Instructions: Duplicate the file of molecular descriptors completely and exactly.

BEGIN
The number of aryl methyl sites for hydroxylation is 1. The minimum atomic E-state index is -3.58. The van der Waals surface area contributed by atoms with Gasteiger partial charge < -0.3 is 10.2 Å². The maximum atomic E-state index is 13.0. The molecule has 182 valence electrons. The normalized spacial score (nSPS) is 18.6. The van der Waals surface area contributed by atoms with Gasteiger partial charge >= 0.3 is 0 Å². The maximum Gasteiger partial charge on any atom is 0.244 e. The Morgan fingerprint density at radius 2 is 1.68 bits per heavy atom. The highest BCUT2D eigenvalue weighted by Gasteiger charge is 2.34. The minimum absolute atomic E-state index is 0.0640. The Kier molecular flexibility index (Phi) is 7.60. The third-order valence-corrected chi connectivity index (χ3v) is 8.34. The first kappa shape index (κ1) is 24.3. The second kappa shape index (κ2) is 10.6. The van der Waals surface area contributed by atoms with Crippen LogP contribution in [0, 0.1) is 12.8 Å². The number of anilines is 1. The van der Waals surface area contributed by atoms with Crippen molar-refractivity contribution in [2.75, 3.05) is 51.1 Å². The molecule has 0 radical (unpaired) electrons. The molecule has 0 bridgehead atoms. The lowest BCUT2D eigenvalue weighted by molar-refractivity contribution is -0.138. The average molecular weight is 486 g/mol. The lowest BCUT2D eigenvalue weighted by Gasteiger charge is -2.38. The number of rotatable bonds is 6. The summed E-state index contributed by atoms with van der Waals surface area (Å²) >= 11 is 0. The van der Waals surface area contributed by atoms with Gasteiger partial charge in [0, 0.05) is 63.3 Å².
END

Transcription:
The number of aryl methyl sites for hydroxylation is 1. The minimum atomic E-state index is -3.58. The van der Waals surface area contributed by atoms with Gasteiger partial charge < -0.3 is 10.2 Å². The maximum atomic E-state index is 13.0. The molecule has 182 valence electrons. The normalized spacial score (nSPS) is 18.6. The van der Waals surface area contributed by atoms with Gasteiger partial charge >= 0.3 is 0 Å². The maximum Gasteiger partial charge on any atom is 0.244 e. The Morgan fingerprint density at radius 2 is 1.68 bits per heavy atom. The highest BCUT2D eigenvalue weighted by Gasteiger charge is 2.34. The minimum absolute atomic E-state index is 0.0640. The Kier molecular flexibility index (Phi) is 7.60. The third-order valence-corrected chi connectivity index (χ3v) is 8.34. The first kappa shape index (κ1) is 24.3. The second kappa shape index (κ2) is 10.6. The van der Waals surface area contributed by atoms with Crippen LogP contribution in [0, 0.1) is 12.8 Å². The number of anilines is 1. The van der Waals surface area contributed by atoms with Crippen molar-refractivity contribution in [2.75, 3.05) is 51.1 Å². The molecule has 0 radical (unpaired) electrons. The molecule has 0 bridgehead atoms. The lowest BCUT2D eigenvalue weighted by molar-refractivity contribution is -0.138. The average molecular weight is 486 g/mol. The lowest BCUT2D eigenvalue weighted by Gasteiger charge is -2.38. The number of rotatable bonds is 6. The summed E-state index contributed by atoms with van der Waals surface area (Å²) >= 11 is 0. The van der Waals surface area contributed by atoms with Gasteiger partial charge in [0, 0.05) is 63.3 Å².